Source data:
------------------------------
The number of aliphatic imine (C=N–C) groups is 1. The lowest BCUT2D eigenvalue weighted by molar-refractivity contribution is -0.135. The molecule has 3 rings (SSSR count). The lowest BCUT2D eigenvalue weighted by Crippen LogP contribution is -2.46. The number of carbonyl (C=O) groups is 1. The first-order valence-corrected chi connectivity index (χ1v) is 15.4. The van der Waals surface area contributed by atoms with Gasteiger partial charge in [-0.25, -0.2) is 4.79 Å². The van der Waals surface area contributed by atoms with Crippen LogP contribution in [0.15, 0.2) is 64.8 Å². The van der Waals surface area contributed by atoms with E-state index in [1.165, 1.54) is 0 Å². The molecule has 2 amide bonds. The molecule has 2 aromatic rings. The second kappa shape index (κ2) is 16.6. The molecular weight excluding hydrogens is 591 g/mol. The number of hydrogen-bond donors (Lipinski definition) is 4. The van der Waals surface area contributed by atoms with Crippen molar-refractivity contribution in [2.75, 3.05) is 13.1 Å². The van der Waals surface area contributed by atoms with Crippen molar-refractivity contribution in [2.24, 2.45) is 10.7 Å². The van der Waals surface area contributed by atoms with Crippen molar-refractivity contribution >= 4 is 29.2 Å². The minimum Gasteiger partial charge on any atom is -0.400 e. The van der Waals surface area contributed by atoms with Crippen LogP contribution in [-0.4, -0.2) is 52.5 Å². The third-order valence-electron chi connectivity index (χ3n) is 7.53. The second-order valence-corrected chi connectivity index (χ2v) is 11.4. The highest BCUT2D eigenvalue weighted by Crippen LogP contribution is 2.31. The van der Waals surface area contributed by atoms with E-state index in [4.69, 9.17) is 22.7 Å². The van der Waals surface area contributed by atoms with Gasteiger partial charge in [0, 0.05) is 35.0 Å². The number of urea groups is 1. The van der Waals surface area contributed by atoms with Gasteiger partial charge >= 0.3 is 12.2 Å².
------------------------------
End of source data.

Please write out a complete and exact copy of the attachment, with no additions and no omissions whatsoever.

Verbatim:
The number of aliphatic imine (C=N–C) groups is 1. The lowest BCUT2D eigenvalue weighted by molar-refractivity contribution is -0.135. The molecule has 3 rings (SSSR count). The lowest BCUT2D eigenvalue weighted by Crippen LogP contribution is -2.46. The number of carbonyl (C=O) groups is 1. The first-order valence-corrected chi connectivity index (χ1v) is 15.4. The van der Waals surface area contributed by atoms with Gasteiger partial charge in [-0.25, -0.2) is 4.79 Å². The van der Waals surface area contributed by atoms with Crippen LogP contribution in [0.15, 0.2) is 64.8 Å². The van der Waals surface area contributed by atoms with E-state index in [1.165, 1.54) is 0 Å². The molecule has 2 amide bonds. The molecule has 2 aromatic rings. The second kappa shape index (κ2) is 16.6. The molecular weight excluding hydrogens is 591 g/mol. The number of hydrogen-bond donors (Lipinski definition) is 4. The van der Waals surface area contributed by atoms with Crippen molar-refractivity contribution in [2.75, 3.05) is 13.1 Å². The van der Waals surface area contributed by atoms with Crippen molar-refractivity contribution in [2.24, 2.45) is 10.7 Å². The van der Waals surface area contributed by atoms with Crippen molar-refractivity contribution >= 4 is 29.2 Å². The minimum Gasteiger partial charge on any atom is -0.400 e. The van der Waals surface area contributed by atoms with Crippen LogP contribution in [-0.4, -0.2) is 52.5 Å². The third-order valence-electron chi connectivity index (χ3n) is 7.53. The second-order valence-corrected chi connectivity index (χ2v) is 11.4. The highest BCUT2D eigenvalue weighted by Crippen LogP contribution is 2.31. The van der Waals surface area contributed by atoms with E-state index in [4.69, 9.17) is 22.7 Å². The van der Waals surface area contributed by atoms with Gasteiger partial charge in [0, 0.05) is 35.0 Å². The number of urea groups is 1. The van der Waals surface area contributed by atoms with Gasteiger partial charge >= 0.3 is 12.2 Å².